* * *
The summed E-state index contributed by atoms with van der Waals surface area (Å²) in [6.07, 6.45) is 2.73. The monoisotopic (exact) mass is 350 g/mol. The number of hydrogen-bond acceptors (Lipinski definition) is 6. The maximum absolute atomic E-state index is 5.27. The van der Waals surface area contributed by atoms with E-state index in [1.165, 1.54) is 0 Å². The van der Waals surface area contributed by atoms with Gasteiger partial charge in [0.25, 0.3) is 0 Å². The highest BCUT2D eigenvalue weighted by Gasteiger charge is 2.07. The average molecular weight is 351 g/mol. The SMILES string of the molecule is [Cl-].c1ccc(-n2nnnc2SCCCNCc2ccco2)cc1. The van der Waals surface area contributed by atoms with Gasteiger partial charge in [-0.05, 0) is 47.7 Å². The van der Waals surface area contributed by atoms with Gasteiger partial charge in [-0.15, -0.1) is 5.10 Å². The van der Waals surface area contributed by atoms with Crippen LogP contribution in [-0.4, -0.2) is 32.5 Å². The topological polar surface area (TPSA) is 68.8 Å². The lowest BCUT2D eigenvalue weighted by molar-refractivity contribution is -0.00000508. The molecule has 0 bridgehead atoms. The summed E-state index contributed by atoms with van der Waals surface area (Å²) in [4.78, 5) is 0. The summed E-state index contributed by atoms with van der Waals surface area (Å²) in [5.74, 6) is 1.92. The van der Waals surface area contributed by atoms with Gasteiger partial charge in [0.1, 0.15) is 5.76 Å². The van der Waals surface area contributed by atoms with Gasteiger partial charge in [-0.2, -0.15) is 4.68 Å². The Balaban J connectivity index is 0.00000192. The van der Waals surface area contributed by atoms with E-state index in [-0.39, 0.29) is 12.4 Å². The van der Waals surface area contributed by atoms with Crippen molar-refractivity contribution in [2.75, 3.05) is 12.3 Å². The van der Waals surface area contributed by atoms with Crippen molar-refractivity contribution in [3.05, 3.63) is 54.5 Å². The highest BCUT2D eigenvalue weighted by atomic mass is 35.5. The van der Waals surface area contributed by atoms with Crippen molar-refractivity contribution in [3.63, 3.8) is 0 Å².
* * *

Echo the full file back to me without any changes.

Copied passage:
The summed E-state index contributed by atoms with van der Waals surface area (Å²) in [6.07, 6.45) is 2.73. The monoisotopic (exact) mass is 350 g/mol. The number of hydrogen-bond acceptors (Lipinski definition) is 6. The maximum absolute atomic E-state index is 5.27. The van der Waals surface area contributed by atoms with E-state index in [1.165, 1.54) is 0 Å². The van der Waals surface area contributed by atoms with Gasteiger partial charge in [0.25, 0.3) is 0 Å². The highest BCUT2D eigenvalue weighted by Gasteiger charge is 2.07. The average molecular weight is 351 g/mol. The SMILES string of the molecule is [Cl-].c1ccc(-n2nnnc2SCCCNCc2ccco2)cc1. The van der Waals surface area contributed by atoms with Gasteiger partial charge in [-0.05, 0) is 47.7 Å². The van der Waals surface area contributed by atoms with Gasteiger partial charge in [-0.15, -0.1) is 5.10 Å². The van der Waals surface area contributed by atoms with Crippen LogP contribution in [-0.4, -0.2) is 32.5 Å². The topological polar surface area (TPSA) is 68.8 Å². The lowest BCUT2D eigenvalue weighted by molar-refractivity contribution is -0.00000508. The molecule has 0 bridgehead atoms. The summed E-state index contributed by atoms with van der Waals surface area (Å²) in [4.78, 5) is 0. The summed E-state index contributed by atoms with van der Waals surface area (Å²) in [5.74, 6) is 1.92. The van der Waals surface area contributed by atoms with Gasteiger partial charge in [0.1, 0.15) is 5.76 Å². The van der Waals surface area contributed by atoms with Gasteiger partial charge in [-0.2, -0.15) is 4.68 Å². The Balaban J connectivity index is 0.00000192. The van der Waals surface area contributed by atoms with E-state index in [-0.39, 0.29) is 12.4 Å². The van der Waals surface area contributed by atoms with Crippen molar-refractivity contribution in [2.75, 3.05) is 12.3 Å². The van der Waals surface area contributed by atoms with Crippen molar-refractivity contribution in [3.05, 3.63) is 54.5 Å². The highest BCUT2D eigenvalue weighted by atomic mass is 35.5. The van der Waals surface area contributed by atoms with Crippen molar-refractivity contribution in [3.63, 3.8) is 0 Å².